Politics aside, it’s hard to see the direction of the strong deregulation trend dramatically changing over the next 3 years. If you’re operating in a state where CFDs are basically fair game, I’m starting to feel more and more comfortable with the risk. Especially as it appears favorable MH-specific legislation is near as well which could make Dodd-Frank effectively moot in the event we get some sort of cap or threshold. Have a feeling @RishelConsultingGroup may disagree?
That would be great. I think we are pretty small potatoes in the lending world and I am always impressed by how far over the line those who get in trouble go, but it would be nice i the CFD is indeed defanged.
Impressed or depressed?
The fact is, rent is an economic concept that really can’t be sorted cleanly from the time value of money (interest). If something you have rights over is desired by others, then you can extract rents. It doesn’t matter whether you call it rent or “installment payment” and the only question in the affordable-housing consumer’s mind is “HOW MUCH DOWN” & “HOW MUCH PER MONTH.” They don’t even get to the “HOW LONG UNTIL IT’S MINE.”
Having a place to live is something people will pay money for. If the payment looks like a stream of payments over time and the duration is known, and the “discount rate” then the home has a certain “value” economically. Why make such a big deal about INSTALLMENT SALE on the one hand but relatively little oversight of RENTING on the other? It’s really economically the same thing (until the sale is completed).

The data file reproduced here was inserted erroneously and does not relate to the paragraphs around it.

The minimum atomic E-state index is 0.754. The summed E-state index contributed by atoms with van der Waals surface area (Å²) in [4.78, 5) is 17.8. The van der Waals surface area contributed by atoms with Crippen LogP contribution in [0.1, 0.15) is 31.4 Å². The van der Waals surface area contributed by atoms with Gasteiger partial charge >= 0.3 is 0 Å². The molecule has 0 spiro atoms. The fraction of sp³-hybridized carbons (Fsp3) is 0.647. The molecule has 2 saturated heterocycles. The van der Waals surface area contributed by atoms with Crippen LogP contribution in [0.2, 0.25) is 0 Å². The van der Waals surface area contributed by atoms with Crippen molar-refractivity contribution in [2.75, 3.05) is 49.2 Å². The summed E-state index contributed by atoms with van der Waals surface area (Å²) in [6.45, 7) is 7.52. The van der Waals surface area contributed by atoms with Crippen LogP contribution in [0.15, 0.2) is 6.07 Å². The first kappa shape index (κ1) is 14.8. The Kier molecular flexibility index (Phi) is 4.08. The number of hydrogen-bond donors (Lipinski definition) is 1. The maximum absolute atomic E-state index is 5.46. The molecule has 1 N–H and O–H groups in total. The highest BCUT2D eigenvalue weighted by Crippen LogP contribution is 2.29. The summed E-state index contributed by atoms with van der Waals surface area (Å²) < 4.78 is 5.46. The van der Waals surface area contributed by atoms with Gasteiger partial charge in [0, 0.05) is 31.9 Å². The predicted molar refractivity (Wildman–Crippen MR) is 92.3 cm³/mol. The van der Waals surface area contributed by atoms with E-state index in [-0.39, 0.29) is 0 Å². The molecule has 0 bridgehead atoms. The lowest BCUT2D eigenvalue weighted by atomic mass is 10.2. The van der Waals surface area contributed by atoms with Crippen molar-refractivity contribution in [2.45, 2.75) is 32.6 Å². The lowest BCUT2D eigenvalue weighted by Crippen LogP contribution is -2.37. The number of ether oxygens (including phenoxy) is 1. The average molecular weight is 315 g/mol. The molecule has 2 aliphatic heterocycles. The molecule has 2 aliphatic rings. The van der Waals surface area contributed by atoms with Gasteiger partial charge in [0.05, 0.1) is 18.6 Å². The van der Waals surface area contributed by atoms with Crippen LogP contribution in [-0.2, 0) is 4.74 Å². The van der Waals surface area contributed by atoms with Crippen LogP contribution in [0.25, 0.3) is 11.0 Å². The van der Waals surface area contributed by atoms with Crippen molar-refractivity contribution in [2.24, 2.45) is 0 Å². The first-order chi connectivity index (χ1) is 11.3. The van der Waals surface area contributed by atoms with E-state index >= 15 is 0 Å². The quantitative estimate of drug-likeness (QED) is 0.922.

The only thing that is sort of different is whose responsibility is it to insure / maintain / pay taxes. If you’re the landlord or if you’re the creditor, you still want to make sure that the home is okay to be “repossessed” if need be, and the “value” of the “repossessed” home hopefully is more than what you’re still owed. Well that’s the risk you take.
A down payment helps cover those costs if you have to “repossess.”
Imagine the judge saying MHP owners are taking advantage of the poor consumers with this “bait & switch” or bad money lending and then kicking the poor struggling tenants out just before they “pay off” or earn their right to stay forever, or something. You have to wonder, “hey, what was the alternative for this family? They paid the same amount they would have paid anyway in rent!”
So do you find yourself doing more straight rentals these days then?